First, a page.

• BPERFORMING OPERATIONS; TRANSPORTING
    • B41PRINTING; LINING MACHINES; TYPEWRITERS; STAMPS
    • B41MPRINTING, DUPLICATING, MARKING, OR COPYING PROCESSES; COLOUR PRINTING
    • B41M1/00Inking and printing with a printer's forme
    • B41M1/10Intaglio printing ; Gravure printing
    • BPERFORMING OPERATIONS; TRANSPORTING
    • B29WORKING OF PLASTICS; WORKING OF SUBSTANCES IN A PLASTIC STATE IN GENERAL
    • B29DPRODUCING PARTICULAR ARTICLES FROM PLASTICS OR FROM SUBSTANCES IN A PLASTIC STATE
    • B29D11/00Producing optical elements, e.g. lenses or prisms
    • B29D11/00009Production of simple or compound lenses
    • B29D11/00278Lenticular sheets
    • B29D11/00288Lenticular sheets made by a rotating cylinder
    • BPERFORMING OPERATIONS; TRANSPORTING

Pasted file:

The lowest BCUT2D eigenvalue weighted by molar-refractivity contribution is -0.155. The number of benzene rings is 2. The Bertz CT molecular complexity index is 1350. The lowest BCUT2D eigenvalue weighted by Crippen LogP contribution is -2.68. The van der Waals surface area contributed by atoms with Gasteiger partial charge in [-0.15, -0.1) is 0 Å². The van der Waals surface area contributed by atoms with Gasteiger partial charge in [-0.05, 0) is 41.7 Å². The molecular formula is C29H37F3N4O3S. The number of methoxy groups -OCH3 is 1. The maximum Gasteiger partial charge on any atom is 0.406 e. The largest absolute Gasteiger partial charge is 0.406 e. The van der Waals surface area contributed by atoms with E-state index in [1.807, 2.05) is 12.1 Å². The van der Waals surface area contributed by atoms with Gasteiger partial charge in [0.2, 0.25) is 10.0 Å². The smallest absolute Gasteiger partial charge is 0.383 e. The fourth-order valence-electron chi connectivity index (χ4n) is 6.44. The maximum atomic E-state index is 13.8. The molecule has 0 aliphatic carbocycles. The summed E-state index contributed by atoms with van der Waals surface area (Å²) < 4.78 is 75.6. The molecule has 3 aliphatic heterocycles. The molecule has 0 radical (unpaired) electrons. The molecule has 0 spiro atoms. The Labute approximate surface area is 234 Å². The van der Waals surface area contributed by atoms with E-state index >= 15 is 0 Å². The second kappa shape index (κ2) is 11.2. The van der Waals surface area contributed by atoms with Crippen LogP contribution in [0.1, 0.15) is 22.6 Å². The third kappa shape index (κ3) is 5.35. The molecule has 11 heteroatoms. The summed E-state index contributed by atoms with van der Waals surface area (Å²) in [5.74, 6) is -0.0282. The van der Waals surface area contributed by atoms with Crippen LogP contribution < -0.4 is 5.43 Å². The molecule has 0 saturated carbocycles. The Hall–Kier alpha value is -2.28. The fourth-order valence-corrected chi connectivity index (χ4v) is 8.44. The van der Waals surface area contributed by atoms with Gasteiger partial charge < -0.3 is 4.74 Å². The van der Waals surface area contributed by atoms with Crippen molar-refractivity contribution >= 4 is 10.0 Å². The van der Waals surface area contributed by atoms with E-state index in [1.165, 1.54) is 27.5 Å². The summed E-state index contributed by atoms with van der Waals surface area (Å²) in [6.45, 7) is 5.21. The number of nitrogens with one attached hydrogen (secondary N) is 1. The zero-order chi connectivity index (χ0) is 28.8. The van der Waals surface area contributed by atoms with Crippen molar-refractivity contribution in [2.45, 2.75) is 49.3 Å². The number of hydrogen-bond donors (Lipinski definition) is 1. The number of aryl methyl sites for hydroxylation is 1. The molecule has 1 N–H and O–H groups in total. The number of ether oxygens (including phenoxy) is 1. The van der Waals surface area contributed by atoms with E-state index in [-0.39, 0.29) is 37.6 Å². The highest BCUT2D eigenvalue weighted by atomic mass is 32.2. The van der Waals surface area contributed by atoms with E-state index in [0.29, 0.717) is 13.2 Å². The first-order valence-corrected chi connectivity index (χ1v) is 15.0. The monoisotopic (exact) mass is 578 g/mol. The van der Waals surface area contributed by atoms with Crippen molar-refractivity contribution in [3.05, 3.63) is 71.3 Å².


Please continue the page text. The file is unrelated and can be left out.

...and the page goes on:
• B41PRINTING; LINING MACHINES; TYPEWRITERS; STAMPS
    • B41FPRINTING MACHINES OR PRESSES
    • B41F11/00Rotary presses or machines having forme cylinders carrying a plurality of printing surfaces, or for performing letterpress, lithographic, or intaglio processes selectively or in combination
    • BPERFORMING OPERATIONS; TRANSPORTING
    • B41PRINTING; LINING MACHINES; TYPEWRITERS; STAMPS
    • B41FPRINTING MACHINES OR PRESSES
    • B41F9/00Rotary intaglio printing presses
    • GPHYSICS
    • G02OPTICS
    • G02BOPTICAL ELEMENTS, SYSTEMS, OR APPARATUS
    • G02B3/00Simple or compound lenses
    • G02B3/0006Arrays
    • G02B3/0012Arrays characterised by the manufacturing method
    • G02B3/0031Replication or moulding, e.g. hot embossing, UV-casting, injection moulding
    • GPHYSICS
    • G03PHOTOGRAPHY; CINEMATOGRAPHY; ANALOGOUS TECHNIQUES USING WAVES OTHER THAN OPTICAL WAVES; ELECTROGRAPHY; HOLOGRAPHY